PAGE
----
Posts Tagged ‘osbourne’

July 2012

It matters where Russian money comes from; Oligarchs find it easy to settle in Britain. But more questions should be asked about them

The Times

A huge stream of money has flowed into Britain from the old Soviet Union since the end of Communism. The British public seems used to the fact that, from time to time, another flamboyant or publicity-shy oligarch whom nobody had previously heard of pops up on the radar as if descending from another planet.

All he has to do is buy a stake in a high-profile business or make a record-breaking bid on a house or country estate and a Russian billionaire or millionaire can easily break into elite British society.
Very little is required to establish oneself as a plutocrat in this country. Local banks apply meagre “know your client” procedures to vet applicants: a passport copy and a utility bill are all that is needed to open an account at any London-based private bank. Then, as if by magic, funds pour into the UK as clean capital, free from any taxation or further scrutiny. Getting the right to stay permanently in the UK with an investor visa is just as easy; all that is needed is a minimum of £2 million in personal assets.

Most rich Russians living in the UK have made their wealth honestly, but there is money sloshing around Britain tainted by corruption. Yet few new arrivals can expect to be challenged on where the money came from, or what they had to do back in Russia to acquire it.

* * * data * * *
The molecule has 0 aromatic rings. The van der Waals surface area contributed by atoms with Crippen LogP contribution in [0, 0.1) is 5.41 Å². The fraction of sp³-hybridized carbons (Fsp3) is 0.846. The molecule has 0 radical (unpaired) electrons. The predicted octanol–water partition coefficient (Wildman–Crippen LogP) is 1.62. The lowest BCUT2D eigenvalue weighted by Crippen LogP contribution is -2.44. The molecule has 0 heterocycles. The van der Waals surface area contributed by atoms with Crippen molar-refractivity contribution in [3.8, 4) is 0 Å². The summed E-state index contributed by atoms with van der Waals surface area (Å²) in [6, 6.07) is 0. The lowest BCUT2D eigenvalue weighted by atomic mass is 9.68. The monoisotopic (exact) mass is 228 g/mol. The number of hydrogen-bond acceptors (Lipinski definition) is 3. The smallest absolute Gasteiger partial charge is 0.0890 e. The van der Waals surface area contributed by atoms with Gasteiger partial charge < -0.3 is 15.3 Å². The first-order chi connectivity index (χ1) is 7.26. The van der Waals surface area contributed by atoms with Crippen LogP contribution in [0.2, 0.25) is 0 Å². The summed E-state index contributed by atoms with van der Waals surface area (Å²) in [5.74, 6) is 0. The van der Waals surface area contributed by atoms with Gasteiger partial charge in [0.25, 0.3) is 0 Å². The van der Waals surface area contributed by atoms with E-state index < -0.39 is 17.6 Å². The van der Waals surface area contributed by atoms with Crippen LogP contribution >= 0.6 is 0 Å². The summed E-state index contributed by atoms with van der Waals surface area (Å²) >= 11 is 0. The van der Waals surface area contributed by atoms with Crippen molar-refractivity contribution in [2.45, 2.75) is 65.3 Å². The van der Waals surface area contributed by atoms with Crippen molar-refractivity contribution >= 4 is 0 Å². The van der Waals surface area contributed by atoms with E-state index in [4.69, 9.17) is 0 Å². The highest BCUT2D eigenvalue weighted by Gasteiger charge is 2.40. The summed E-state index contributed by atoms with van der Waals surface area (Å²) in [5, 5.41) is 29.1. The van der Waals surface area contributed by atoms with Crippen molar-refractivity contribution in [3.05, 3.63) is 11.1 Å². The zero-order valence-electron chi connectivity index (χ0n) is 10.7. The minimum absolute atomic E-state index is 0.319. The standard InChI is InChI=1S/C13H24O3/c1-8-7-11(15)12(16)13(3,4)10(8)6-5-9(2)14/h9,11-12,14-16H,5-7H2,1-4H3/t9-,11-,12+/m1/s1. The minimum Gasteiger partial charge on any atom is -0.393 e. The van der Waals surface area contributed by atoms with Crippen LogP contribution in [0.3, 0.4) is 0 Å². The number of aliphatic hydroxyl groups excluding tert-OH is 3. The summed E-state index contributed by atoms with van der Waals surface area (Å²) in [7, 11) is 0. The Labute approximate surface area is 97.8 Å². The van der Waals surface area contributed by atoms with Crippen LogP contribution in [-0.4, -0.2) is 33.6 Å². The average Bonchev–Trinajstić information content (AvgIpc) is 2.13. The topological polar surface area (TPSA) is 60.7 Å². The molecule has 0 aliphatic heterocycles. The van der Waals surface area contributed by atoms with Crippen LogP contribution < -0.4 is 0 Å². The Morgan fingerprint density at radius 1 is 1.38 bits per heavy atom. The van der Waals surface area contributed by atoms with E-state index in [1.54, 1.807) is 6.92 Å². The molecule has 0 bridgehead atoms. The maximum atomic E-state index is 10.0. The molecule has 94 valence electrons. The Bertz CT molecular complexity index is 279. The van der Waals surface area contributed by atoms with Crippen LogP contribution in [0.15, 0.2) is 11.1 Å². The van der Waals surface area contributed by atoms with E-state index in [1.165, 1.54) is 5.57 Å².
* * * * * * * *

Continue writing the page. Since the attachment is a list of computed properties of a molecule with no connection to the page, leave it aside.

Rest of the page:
Many in the British Establishment aren’t bothered by this laxness. After all, few Russian billionaires have so far parlayed their fortune into politics — particularly after the fuss caused when George Osborne and Peter Mandelson enjoyed the hospitality of Oleg Deripaska on his yacht off Corfu.
But you should be bothered. Evidence in the court case brought by Boris Berezovsky against Roman Abramovich gave us an insight into how those who amass (and lose) fortunes in Russia, however upright or law-abiding, have to do so against a backdrop of corruption and political interference. This case introduced British lawyers to krysha (the Russian for roof) — the protection money many businessmen pay to do business.

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